Georgia's Filmmakers Fear Consequences of Anti-Gay Bill Becoming Law

Mark Nerys

"I am absolutely certain that it would have a devastating impact on our film industry," state lawmaker Stacey Abrams says of the bill, if signed by Gov. Nathan Deal.

If Gov. Nathan Deal signs the controversial religious liberty bill that major Hollywood studios have decried as a piece of anti-gay legislation, it could handicap the state's burgeoning film industry. But many local filmmakers remain hopeful that given the governor’s pro-business leanings, he will ultimately veto the measure.

In the wake of growing criticism of the bill, The Hollywood Reporter spoke with local filmmakers to assess the economic consequences that could result if the bill becomes law.

"Given the conversations I've had both with industry professionals in the state and in California, I am absolutely certain that it would have a devastating impact on our film industry," says Georgia House Minority Leader Stacey Abrams, one of the legislators who has pushed for the current film tax incentives.

The entertainment industry has been growing in Georgia, which offers up to 30 percent tax incentives for TV and film productions. From July 1, 2014 to June 20, 2015 there were 248 feature film and television productions in the state, generating an economic impact of $6 billion.

"We are all very nervous," says Georgia producer Linda Burns, V/H/S, adding that she is "cautiously optimistic" that Gov. Deal will veto the bill. The Republican governor has until May 3 to decide whether to sign the bill, which has undergone multiple revisions before arriving on his desk.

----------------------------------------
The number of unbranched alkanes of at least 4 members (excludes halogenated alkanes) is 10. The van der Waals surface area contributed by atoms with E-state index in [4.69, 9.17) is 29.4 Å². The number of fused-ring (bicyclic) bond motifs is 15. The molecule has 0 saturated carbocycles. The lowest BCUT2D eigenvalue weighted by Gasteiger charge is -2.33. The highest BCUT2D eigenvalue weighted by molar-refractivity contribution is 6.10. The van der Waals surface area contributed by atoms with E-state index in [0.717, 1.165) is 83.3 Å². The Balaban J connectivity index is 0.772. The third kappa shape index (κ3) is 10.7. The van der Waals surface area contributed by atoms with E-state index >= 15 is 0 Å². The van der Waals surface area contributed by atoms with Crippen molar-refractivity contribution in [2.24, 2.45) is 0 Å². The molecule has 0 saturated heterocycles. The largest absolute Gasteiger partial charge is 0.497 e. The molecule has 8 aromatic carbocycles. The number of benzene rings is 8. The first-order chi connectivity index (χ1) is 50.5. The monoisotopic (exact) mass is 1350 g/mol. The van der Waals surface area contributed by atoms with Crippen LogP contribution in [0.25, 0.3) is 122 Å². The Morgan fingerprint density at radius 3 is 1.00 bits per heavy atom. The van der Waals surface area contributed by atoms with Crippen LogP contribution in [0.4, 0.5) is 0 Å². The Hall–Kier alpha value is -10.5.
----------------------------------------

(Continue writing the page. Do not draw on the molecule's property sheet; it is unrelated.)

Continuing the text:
"There is no local issue that more people are talking about, that more people are concerned with," says Christopher Escobar, executive director of the Atlanta Film Festival, that runs from April 1-10, at which the issue is expected to be a large topic of conversation. "To a lot of people it's very embarrassing. Overall the film and TV industry wants an inclusive, fair, welcoming environment and workplace."

The economic gain from the film industry could sustain major damage should Deal sign HB 757, entitled the Free Exercise Protection Act. Disney, Netflix, The Weinstein Company have all threatened to boycott Georgia if the bill is signed and Viacom, Time Warner, Fox, Sony, MGM, CBS, Comcast/NBC Universal and many other studios have spoken out against the bill.

State lawmaker Abrams explains that the first part of HB 757 passed the Georgia House with no problem, as it said clergy of any faith would not be forced to perform religious ceremonies or acts contrary to their faith. In her opinion, the second part of the bill, which allows faith-based organizations to hire or to refuse services if doing so violates their faith, "sanctions discrimination by religious organizations against any person based on that organization's faith."

This means an LGBTQ person could be denied services based on their sexual orientation, even if the organization offering such services receives taxpayer money. "The reason this is so dangerous is in the state of Georgia a number of our charitable organizations are religious organizations that may be the only entities in that community," Abrams explains. 

The lawmaker says that although the bill says it is not permitting "invidious discrimination" prohibited by the law, Georgia state law does not apply any protections to people based on sexual orientation or gender identity.

"The fact that the state would embed in its law authorization for discrimination, runs counter to the film industry's history of pushing back against this type of legislation," Abrams says. 

Producer Linda Burns says she is very fearful of what would happen to Georgia's film industry if the bill passes. "Although I was excited to see all of the different companies say, 'Hey if you don't fix this, we aren't going to come and work here,' at the same time it was also very frightening to me," she explains.